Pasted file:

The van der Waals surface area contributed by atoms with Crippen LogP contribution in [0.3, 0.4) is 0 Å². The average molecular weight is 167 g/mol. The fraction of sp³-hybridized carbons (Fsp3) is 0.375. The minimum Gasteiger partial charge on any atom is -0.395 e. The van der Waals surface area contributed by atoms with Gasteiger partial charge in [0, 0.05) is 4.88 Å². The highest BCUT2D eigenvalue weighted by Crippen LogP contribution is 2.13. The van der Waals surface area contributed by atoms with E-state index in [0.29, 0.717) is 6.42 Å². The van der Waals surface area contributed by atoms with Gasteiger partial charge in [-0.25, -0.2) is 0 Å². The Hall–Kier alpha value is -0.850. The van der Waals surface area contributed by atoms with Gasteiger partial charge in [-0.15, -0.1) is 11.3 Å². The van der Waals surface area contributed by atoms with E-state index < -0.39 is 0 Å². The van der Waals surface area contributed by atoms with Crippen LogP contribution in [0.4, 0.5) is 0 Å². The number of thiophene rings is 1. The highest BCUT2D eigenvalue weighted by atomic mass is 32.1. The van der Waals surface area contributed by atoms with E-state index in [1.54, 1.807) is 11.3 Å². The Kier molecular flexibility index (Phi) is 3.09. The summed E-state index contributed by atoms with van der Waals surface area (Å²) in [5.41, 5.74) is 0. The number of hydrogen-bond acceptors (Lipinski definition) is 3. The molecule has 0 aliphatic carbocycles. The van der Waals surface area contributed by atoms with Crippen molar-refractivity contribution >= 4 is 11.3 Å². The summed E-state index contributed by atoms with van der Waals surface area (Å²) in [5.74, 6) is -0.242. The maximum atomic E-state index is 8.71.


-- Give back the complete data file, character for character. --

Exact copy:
The van der Waals surface area contributed by atoms with Crippen LogP contribution in [0.3, 0.4) is 0 Å². The average molecular weight is 167 g/mol. The fraction of sp³-hybridized carbons (Fsp3) is 0.375. The minimum Gasteiger partial charge on any atom is -0.395 e. The van der Waals surface area contributed by atoms with Gasteiger partial charge in [0, 0.05) is 4.88 Å². The highest BCUT2D eigenvalue weighted by Crippen LogP contribution is 2.13. The van der Waals surface area contributed by atoms with E-state index in [0.29, 0.717) is 6.42 Å². The van der Waals surface area contributed by atoms with Gasteiger partial charge in [-0.25, -0.2) is 0 Å². The Hall–Kier alpha value is -0.850. The van der Waals surface area contributed by atoms with Gasteiger partial charge in [-0.15, -0.1) is 11.3 Å². The van der Waals surface area contributed by atoms with E-state index < -0.39 is 0 Å². The van der Waals surface area contributed by atoms with Crippen LogP contribution in [0.4, 0.5) is 0 Å². The number of thiophene rings is 1. The highest BCUT2D eigenvalue weighted by atomic mass is 32.1. The van der Waals surface area contributed by atoms with E-state index in [1.54, 1.807) is 11.3 Å². The Kier molecular flexibility index (Phi) is 3.09. The summed E-state index contributed by atoms with van der Waals surface area (Å²) in [5.41, 5.74) is 0. The number of hydrogen-bond acceptors (Lipinski definition) is 3. The molecule has 0 aliphatic carbocycles. The van der Waals surface area contributed by atoms with Crippen molar-refractivity contribution >= 4 is 11.3 Å². The summed E-state index contributed by atoms with van der Waals surface area (Å²) in [5.74, 6) is -0.242. The maximum atomic E-state index is 8.71.